4

When the following bare bones code is sending or receiving data, the client becomes disconnected.

It was my understanding that a using block disposes the object it creates, ie the NetworkStream object, but why does the TcpClient Socket disconnect?

The console output is... True False

class Program
    {
        static void Main(string[] args)
        {
            Console.Title = "Client";

            Process p = Process.Start(@"C:\Users\Teddy\Documents\visual studio 2015\code\TesyingNetworkStream\Server\bin\Debug\server.exe");
            Thread.Sleep(1000);

            IPEndPoint EP = new IPEndPoint(
                    IPAddress.Parse("192.168.1.10"), 4000
                    );

            TcpClient cli = new TcpClient();
            cli.Connect(EP);

            UseClient(cli);

            Console.ReadLine();
            p.Kill();
            p.Close();
        }

        private static void UseClient(TcpClient cli)
        {
            using (NetworkStream ns = cli.GetStream())
            {
                Console.WriteLine(cli.Connected);//True
            }
            Console.WriteLine(cli.Connected);//False
        }
    }

Here is server code if it matters.

class Program2
    {
        static void Main(string[] args)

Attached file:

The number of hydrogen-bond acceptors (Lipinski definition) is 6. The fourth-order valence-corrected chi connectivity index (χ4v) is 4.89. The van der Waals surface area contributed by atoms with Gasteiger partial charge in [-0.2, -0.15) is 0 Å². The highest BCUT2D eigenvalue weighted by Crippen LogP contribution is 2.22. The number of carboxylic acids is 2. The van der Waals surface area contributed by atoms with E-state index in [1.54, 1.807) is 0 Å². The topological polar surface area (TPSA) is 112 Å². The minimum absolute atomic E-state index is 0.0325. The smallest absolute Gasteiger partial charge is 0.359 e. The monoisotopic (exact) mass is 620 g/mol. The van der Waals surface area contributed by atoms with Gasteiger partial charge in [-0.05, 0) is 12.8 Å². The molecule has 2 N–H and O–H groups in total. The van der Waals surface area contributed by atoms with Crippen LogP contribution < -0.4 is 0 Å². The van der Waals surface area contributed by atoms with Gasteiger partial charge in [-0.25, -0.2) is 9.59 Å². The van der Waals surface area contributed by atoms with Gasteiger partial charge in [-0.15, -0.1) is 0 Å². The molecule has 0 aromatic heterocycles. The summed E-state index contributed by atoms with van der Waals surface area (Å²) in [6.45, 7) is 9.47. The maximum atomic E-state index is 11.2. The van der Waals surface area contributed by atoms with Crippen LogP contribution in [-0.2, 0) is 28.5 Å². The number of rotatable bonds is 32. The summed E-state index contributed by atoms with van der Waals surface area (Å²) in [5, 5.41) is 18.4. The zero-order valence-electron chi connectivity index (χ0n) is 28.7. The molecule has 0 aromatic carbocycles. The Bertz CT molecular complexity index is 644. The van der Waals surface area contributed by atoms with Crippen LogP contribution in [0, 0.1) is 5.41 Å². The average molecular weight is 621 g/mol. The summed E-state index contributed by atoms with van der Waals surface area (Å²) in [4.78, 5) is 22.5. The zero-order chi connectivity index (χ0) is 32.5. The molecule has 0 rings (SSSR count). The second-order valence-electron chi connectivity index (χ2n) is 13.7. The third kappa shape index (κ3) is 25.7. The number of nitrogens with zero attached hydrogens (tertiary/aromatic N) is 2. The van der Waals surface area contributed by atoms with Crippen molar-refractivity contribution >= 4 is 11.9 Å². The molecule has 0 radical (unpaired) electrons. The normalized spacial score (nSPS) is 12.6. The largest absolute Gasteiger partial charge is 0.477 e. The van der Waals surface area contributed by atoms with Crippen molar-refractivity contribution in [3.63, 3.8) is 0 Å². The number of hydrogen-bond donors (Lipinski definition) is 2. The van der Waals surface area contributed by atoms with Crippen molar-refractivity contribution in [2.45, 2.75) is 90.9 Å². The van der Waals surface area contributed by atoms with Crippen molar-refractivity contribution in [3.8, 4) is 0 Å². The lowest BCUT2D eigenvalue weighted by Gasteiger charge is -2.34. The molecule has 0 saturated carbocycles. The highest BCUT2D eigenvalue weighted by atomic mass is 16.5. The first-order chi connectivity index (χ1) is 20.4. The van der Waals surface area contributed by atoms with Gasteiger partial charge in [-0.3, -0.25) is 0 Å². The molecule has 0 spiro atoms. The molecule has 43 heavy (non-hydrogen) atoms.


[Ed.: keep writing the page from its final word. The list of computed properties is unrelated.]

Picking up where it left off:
{
            Console.Title = "Server";

            TcpListener lis = new TcpListener(
                new IPEndPoint(
                    IPAddress.Any, 4000
                    ));

            lis.Start();

            lis.AcceptTcpClient();

            while (true)
            {
                Thread.Sleep(10);
            }
        }
    }
0

2 Answers 2

5

Here's the GetStream() function implementation (from .NET framework source):

public NetworkStream GetStream() {
    if (m_CleanedUp){
        throw new ObjectDisposedException(this.GetType().FullName);
    }
    if (!Client.Connected) {
        throw new InvalidOperationException(SR.GetString(SR.net_notconnected));
    }
    if (m_DataStream == null) {
        m_DataStream = new NetworkStream(Client, true);
    }
    return m_DataStream;
}

Note the true in the call to the NetworkStream constructor. This is the ownsSocket parameter. From MSDN:

If the value of ownsSocket parameter is true, the NetworkStream takes ownership of the underlying Socket, and calling the Close method also closes the underlying Socket.

NetworkStream's Dispose implementation Close's the stream, which then closes the socket.

2

It is because cli.GetStream(); does not create a new stream every time you call it, there is a single stream for the connection and every call to cli.GetStream(); returns the same stream object. When you dispose of that shared stream that signals to the TcpClient you are done and it marks the TcpClient disconnected.

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